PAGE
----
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Olympic Athletes Who Give Back

by Ana Frigo

The 2012 Summer Games are in full swing, and while our U.S. athletes are competing in London with dreams of bringing home the gold, a lot of them are more than willing to use their fame to help others back at home.

Here's how some Olympians, past and present, continue to inspire us when the games are done.

Michael Phelps, Olympic swimming gold medalist and founder of the Michael Phelps Foundation.

Phelps is now the most-decorated Olympian in history, claiming 19 medals -- 15 of the gold variety -- in the last three Olympic Summer Games. His Michael Phelps Foundation promotes healthy, active lives by expanding the opportunities in the sport of swimming, and supports a program with Boys & Girls Club members.

Hannah Teter, 2006 gold medalist in halfpipe snowboarding and founder of Hannah's Gold.

Teter, a two-time Olympic medalist, formed Hanna's Gold in partnership with World Vision to support projects in Kirindon, Kenya. The initiative is raising funds for a clean water project in the area; paying children's school fees; providing farming tools, seeds and fertilizers; supporting sustainable farming initiatives; and purchasing bicycles.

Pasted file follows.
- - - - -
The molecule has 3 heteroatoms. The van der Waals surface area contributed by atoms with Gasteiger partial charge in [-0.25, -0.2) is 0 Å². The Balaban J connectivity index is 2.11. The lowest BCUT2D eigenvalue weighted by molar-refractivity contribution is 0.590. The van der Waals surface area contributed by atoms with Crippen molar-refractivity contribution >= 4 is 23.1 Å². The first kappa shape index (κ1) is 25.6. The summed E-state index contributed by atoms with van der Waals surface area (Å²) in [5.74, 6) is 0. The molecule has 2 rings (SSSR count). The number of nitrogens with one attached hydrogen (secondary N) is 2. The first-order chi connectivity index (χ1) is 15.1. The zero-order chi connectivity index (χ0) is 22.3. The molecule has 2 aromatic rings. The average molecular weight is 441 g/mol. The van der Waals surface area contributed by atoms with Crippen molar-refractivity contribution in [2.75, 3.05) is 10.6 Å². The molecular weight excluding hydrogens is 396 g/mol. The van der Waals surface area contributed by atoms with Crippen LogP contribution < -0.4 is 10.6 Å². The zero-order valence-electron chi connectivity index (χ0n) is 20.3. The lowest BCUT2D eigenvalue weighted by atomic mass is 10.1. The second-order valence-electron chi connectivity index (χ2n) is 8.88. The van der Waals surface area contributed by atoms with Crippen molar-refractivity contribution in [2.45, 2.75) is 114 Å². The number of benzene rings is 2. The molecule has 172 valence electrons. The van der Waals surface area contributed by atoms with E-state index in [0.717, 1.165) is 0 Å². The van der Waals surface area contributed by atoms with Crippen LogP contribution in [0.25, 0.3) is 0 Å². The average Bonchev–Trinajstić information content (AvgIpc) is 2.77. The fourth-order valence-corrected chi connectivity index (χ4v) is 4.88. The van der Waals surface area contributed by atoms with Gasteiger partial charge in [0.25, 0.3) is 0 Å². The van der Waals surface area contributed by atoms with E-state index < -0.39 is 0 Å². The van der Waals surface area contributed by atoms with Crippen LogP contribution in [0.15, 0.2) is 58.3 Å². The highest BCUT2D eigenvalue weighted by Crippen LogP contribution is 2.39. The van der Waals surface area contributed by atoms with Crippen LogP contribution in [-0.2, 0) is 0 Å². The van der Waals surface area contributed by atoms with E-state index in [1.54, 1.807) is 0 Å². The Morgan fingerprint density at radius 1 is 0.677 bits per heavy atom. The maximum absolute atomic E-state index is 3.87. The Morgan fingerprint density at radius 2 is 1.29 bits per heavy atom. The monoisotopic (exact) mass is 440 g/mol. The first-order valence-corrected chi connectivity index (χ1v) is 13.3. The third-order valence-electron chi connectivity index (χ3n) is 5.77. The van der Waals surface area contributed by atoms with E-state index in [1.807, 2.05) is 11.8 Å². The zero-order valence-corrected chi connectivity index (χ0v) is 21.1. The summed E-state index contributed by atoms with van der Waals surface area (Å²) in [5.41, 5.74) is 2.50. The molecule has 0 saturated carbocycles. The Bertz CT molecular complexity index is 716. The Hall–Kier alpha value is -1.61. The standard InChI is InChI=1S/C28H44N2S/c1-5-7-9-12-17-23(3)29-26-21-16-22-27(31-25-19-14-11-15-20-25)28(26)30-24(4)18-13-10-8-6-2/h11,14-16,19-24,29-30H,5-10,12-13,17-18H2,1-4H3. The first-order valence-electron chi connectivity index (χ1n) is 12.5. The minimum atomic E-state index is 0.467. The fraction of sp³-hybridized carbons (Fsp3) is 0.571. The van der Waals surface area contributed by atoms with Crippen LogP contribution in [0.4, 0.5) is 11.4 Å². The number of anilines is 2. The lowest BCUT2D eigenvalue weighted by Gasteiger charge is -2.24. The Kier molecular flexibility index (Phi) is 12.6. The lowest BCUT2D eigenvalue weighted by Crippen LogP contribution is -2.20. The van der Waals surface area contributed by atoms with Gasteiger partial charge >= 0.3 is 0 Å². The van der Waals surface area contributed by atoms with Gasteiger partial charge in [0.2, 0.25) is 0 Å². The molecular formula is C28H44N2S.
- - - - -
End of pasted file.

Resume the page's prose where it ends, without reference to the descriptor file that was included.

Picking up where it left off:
Scott Hamilton, 1984 Olympic figure skating champion and founder of the Scott Hamilton CARES Initiative.

Hamilton, a cancer survivor, created CARES in a partnership with the Cleveland Clinic Taussig Cancer Institute in 1999 to promote awareness of the disease while raising funds for research.

Shannon Miller, 1992 Gold medal-winning Olympic gymnast and founder of The Shannon Miller Foundation.

The seven-time Olympic medal winner and cancer survivor leads the Shannon Miller Foundation, which focuses on fighting childhood obesity through education and raising awareness of the disease and its consequences.

Mia Hamm, two-time Olympic women's soccer gold medalist and creator of The Mia Hamm Foundation.

Hamm competed in the 1996, 2000, and 2004 Olympic Games. The Mia Hamm Foundation raises funds and awareness for families needing marrow or cord blood transplants, and for continuing the growth in opportunities for young women in sports.

Kristi Yamaguchi, 1992 Olympic figure skating gold medalist and founder of Always Dream.

Yamaguchi's Always Dream organization looks for innovative ways to fund a diverse range of programs designed to inspire and embrace the hopes and dreams of children and adolescents.

Angela Ruggiero, 1998 U.S. women's ice hockey gold medalist, four-time Olympian, athlete advisory board member for Women's Sports Foundation, and athlete ambassador for Right to Play.

Ruggiero supports the Women's Sports Foundation, which aims to advance the lives of girls and women through sports and physical activity, and Right to Play, which strives to improve the lives of children in disadvantaged areas of the world by using sport and play for development, health, and peace.

Rachael Flatt, U.S. Olympic figure skater at the 2010 Winter Games in Vancouver, Canada.

Flatt has partnered with Reading is Fundamental to motivate young children to read by working with them, their parents, and community members to make reading a fun and beneficial part of everyday life

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